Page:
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    Intelligence is not, and never was, the basis of boundary between our species and others. Ethnocentrism is the real boundary. When we kin-select, we make self-sacrifices only for other human lives, because that protects human genes that are similar to our own; thus we protect our own genetics, by protecting those with whom we have a high genetic similarity. No member of any other species will be more similar to a human than any other human is, and thus, even the worst human life is worth a thousand animal lives.


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    Quote Originally Posted by ouronis View Post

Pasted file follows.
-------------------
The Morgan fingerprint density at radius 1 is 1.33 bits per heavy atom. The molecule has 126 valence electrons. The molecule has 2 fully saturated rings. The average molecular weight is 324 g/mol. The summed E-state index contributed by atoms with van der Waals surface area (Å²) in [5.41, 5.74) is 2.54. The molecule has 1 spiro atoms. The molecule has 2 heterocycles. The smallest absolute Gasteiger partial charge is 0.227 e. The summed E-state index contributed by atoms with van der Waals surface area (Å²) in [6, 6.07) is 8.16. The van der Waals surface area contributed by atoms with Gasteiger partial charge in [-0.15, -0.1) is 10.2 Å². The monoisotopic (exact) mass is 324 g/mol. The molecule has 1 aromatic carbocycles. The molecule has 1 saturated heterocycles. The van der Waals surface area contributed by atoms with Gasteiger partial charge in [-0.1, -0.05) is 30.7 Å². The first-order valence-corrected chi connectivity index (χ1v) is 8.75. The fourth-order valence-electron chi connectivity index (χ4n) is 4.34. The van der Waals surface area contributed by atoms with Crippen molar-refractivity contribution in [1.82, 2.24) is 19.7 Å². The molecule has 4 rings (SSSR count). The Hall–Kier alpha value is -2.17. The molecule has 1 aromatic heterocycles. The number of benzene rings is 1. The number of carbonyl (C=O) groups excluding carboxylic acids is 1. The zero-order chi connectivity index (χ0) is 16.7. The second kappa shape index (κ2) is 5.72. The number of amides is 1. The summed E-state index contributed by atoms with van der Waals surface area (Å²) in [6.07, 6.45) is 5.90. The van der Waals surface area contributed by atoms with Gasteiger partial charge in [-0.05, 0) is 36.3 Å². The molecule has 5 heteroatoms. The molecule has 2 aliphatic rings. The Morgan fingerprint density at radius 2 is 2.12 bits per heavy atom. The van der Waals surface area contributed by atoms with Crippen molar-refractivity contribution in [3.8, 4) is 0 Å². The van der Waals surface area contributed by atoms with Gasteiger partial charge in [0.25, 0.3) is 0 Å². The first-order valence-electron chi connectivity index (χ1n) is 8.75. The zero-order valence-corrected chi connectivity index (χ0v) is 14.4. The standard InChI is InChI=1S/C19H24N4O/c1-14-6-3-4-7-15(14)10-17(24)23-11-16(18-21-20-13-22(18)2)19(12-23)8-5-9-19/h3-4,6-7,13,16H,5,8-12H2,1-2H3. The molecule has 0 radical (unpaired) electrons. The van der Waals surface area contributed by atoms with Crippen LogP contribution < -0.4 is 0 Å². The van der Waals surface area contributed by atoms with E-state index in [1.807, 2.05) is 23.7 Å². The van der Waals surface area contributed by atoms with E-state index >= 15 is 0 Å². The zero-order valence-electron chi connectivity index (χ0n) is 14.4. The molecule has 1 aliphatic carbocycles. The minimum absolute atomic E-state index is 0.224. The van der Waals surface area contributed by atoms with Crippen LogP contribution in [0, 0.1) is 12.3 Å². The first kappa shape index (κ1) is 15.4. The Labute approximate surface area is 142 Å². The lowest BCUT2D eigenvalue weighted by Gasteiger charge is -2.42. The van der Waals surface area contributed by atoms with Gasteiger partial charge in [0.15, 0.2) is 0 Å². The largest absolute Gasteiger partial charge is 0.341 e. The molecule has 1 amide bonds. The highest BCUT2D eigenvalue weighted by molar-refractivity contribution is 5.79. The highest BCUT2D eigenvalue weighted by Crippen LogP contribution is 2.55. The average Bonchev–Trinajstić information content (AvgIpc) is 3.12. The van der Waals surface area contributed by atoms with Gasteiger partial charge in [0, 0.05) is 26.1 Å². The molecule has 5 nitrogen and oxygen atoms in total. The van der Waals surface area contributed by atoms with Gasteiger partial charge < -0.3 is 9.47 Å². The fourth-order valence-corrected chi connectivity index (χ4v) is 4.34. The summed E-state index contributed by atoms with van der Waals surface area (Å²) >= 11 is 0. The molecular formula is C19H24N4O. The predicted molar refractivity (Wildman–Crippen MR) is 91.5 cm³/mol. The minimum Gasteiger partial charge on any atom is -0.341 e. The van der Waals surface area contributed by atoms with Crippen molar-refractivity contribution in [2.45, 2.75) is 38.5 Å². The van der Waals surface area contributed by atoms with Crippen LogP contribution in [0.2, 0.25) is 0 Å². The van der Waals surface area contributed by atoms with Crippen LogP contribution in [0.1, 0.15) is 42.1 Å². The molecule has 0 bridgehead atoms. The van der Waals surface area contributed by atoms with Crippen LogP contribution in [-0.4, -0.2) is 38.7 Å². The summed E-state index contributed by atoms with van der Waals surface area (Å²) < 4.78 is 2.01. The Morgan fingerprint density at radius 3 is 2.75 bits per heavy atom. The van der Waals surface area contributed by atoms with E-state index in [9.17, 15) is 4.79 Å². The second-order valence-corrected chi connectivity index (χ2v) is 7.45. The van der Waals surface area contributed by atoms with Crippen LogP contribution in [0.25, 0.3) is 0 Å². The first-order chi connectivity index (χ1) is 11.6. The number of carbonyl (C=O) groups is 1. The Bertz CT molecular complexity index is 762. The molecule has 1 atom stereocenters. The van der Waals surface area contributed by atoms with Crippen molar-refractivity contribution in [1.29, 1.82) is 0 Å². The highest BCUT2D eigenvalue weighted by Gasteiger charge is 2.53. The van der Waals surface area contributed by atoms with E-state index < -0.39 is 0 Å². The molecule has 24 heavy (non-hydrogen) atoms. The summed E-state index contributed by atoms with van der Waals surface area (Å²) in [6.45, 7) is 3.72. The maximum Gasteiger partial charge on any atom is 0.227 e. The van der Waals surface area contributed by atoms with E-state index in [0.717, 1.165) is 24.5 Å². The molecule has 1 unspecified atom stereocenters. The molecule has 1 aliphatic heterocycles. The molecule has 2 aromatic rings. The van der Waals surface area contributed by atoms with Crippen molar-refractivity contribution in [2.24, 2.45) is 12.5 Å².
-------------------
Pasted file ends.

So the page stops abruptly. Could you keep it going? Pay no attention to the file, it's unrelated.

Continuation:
We should let animals choose nature or paying rent at a zoo
    My guess is that most would choose nature

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    Quote Originally Posted by Aramas View Post
    My guess is that most would choose nature
    I'm not sure if prey animals would choose nature, because life in zoo is more secure for them.

    Hashtag... Zootopia movie reference.

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    Quote Originally Posted by COVID 007 View Post
    Ah interesting, dolphins (males and females) can possibly rape humans. Captivity is not for them. Some zoos have already given up.
    So, I googled this to find out there are dolphin incels ... it only speaks of harrassment, though. Or are there worse stories out there?

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    Quote Originally Posted by Pierrette View Post